HRM and Sustainable Competitive Advantage: Lessons from Delta Air Lines

By Swiercz, Paul Michael; Spencer, Barbara A. | Human Resource Planning, June 1992 | Go to article overview

HRM and Sustainable Competitive Advantage: Lessons from Delta Air Lines


Swiercz, Paul Michael, Spencer, Barbara A., Human Resource Planning


What does top management need to know about human resource management (HRM)? The traditional response to this question has been "very little." At best, managers have recognized that HRM consists of a handful of tools useful for addressing specific administrative needs. Very few have seen it as anything more than a staff activity that serves to maintain employee records and to avoid "people problems" ranging from turnover to discrimination suits (Fulmer, 1990).

Over the past decade these attitudes have been slowly changing. HRM has gained stature as it increasingly comes to be seen as contributing to the overall effectiveness of the organization (Ferris, Russ, Albanese, and Martocchio, 1991). HRM managers, taking advantage of this belated recognition, have begun to move beyond their traditional administrative responsibilities to assume a greater strategic role in the organization. The primary thrust of these new activities, however, has been on implementing strategic designs that have already been decided (Lengnick-Hall and Lengnick-Hall, 1988); most corporate strategies are still formulated without full consideration of potential HRM contributions.

Despite the positive changes, the most we are able to say with confidence is that organizations with motivated and committed employees can implement strategies better than those without them. We still know very little about how HRM policies and practices (the HRM system)(1) translate into sustainable competitive advantage.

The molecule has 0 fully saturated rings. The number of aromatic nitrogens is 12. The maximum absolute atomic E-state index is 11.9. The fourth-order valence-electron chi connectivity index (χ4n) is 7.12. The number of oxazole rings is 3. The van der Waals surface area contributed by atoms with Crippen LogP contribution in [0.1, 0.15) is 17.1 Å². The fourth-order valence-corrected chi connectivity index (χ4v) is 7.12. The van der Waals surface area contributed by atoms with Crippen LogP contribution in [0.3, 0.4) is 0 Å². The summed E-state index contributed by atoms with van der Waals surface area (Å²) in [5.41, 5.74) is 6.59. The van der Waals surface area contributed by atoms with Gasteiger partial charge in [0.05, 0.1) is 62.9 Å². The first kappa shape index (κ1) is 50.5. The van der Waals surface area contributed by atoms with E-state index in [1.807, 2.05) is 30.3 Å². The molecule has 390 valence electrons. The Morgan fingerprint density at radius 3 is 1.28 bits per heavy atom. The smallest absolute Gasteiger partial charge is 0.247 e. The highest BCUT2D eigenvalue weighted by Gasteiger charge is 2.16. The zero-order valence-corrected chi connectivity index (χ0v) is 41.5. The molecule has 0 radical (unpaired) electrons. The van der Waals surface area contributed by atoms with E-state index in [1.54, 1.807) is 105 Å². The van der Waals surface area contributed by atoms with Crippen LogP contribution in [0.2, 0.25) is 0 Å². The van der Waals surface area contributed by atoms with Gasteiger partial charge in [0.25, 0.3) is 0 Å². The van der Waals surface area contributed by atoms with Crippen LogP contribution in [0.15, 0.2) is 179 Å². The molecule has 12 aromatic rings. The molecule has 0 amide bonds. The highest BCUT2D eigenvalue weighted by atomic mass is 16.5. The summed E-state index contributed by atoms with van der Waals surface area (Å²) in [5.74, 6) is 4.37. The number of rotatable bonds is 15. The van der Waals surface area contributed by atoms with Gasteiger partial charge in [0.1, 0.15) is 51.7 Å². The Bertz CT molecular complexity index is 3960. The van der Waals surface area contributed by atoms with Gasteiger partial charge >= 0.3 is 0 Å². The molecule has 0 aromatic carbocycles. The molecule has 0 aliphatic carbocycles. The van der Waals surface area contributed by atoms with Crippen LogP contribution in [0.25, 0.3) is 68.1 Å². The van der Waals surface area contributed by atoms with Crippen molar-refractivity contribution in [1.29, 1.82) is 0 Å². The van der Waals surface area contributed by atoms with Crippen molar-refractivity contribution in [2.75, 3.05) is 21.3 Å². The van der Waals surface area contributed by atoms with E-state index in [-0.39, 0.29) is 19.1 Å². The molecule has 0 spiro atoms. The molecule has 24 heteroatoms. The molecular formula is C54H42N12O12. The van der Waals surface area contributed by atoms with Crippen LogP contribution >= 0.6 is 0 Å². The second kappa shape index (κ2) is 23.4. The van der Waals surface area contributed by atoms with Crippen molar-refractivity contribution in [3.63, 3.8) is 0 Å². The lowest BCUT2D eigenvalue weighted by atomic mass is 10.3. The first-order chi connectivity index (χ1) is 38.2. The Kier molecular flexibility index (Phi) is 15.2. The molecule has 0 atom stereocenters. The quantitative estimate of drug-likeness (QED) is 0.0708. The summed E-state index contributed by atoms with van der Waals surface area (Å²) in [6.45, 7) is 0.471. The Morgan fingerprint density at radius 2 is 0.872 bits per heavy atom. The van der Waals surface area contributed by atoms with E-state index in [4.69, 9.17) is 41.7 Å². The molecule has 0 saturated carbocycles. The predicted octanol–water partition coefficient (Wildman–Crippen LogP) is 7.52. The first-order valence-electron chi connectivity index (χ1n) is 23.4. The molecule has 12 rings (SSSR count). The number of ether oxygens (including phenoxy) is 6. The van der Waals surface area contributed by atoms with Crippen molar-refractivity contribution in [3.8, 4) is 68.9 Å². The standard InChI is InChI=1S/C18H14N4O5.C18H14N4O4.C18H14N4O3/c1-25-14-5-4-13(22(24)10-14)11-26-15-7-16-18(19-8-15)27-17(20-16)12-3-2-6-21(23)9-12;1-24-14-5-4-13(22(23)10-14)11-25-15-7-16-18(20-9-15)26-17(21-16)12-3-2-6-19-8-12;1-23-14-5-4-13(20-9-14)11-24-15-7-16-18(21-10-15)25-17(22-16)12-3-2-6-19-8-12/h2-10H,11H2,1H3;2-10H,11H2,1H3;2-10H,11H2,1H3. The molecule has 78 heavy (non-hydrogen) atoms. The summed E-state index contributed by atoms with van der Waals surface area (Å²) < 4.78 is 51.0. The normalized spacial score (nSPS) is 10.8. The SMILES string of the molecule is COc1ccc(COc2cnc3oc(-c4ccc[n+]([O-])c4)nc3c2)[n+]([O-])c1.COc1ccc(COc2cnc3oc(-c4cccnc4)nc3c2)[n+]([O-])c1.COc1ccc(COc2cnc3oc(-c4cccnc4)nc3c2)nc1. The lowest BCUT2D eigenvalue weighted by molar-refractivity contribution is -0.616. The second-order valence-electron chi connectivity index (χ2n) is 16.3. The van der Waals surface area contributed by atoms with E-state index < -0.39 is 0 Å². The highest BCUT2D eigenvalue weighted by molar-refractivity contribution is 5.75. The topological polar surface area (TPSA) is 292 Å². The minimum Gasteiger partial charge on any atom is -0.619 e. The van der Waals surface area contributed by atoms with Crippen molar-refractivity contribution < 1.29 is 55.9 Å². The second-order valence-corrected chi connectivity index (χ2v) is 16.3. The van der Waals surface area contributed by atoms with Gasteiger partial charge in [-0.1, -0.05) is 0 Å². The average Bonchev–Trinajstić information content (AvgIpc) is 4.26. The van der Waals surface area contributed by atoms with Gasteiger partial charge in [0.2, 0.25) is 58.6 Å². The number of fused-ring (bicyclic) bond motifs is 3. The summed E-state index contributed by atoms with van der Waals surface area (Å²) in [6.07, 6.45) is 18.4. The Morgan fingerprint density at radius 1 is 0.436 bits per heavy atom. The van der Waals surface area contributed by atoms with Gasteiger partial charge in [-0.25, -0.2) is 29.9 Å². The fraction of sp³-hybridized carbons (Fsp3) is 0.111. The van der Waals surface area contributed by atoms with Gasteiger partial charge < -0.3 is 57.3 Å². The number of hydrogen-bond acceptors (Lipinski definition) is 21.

Discussions of competitive advantage typically take place within the context of strategic planning where questions of customer needs, product/service attributes, manufacturing capabilities, and industry and competitor analysis are emphasized. Human resource issues tend to reside in the background. For example, Michael Porter (1985), in his popular value chain approach to competitive advantage, describes human resource management as a support activity, that along with technology development and procurement, serves to sustain higher priority primary activities.

But is it possible that HRM serves a much more important function? Should the HRM system be considered a primary value-adding activity, one deserving a CEO's focused attention? The answer will depend on the extent to which HRM activities can contribute to the development of sustainable competitive advantage. If it can be shown that the HRM system can promote real advantage, then HRM should be fully integrated into both the formulation and implementation stages of the strategic management process.

The purpose of this paper is to clarify the links between HRM and sustainable competitive advantage. To do this, we will first consider the definition of sustainable competitive advantage as developed in the literature on resource-based models of the firm. We will then illustrate its connection to the HRM system by recounting some of the specific actions of Delta Air Lines in response to industry deregulation.

Sustainable Competitive Advantage

Sustainable competitive advantage is the unique position that an organization develops in relation to competitors that allows it to outperform them consistently (Hofer and Schendel, 1978). As this definition suggests, advantage can only be achieved by establishing a clear and favorable differentiation from competitors. This difference must be tangible and measurable, and it must be preservable over time (South, 1981).

According to Coyne (1986), competitive advantage is meaningful only if it is felt in the marketplace; that is, the differentiation must be perceived as an important buying criterion to a substantial customer base. Such an advantage will be sustainable, only if it cannot be imitated (Barney, 1991). In essence, a gap in the capability underlying the differentiation must distinguish the producer from its competitors; otherwise, competitors can erase the differentiation at will (Coyne, 1086).

In order to create such a gap, the organization must deploy its unique combination of skills and resources to exploit environmental opportunities and neutralize threats. …

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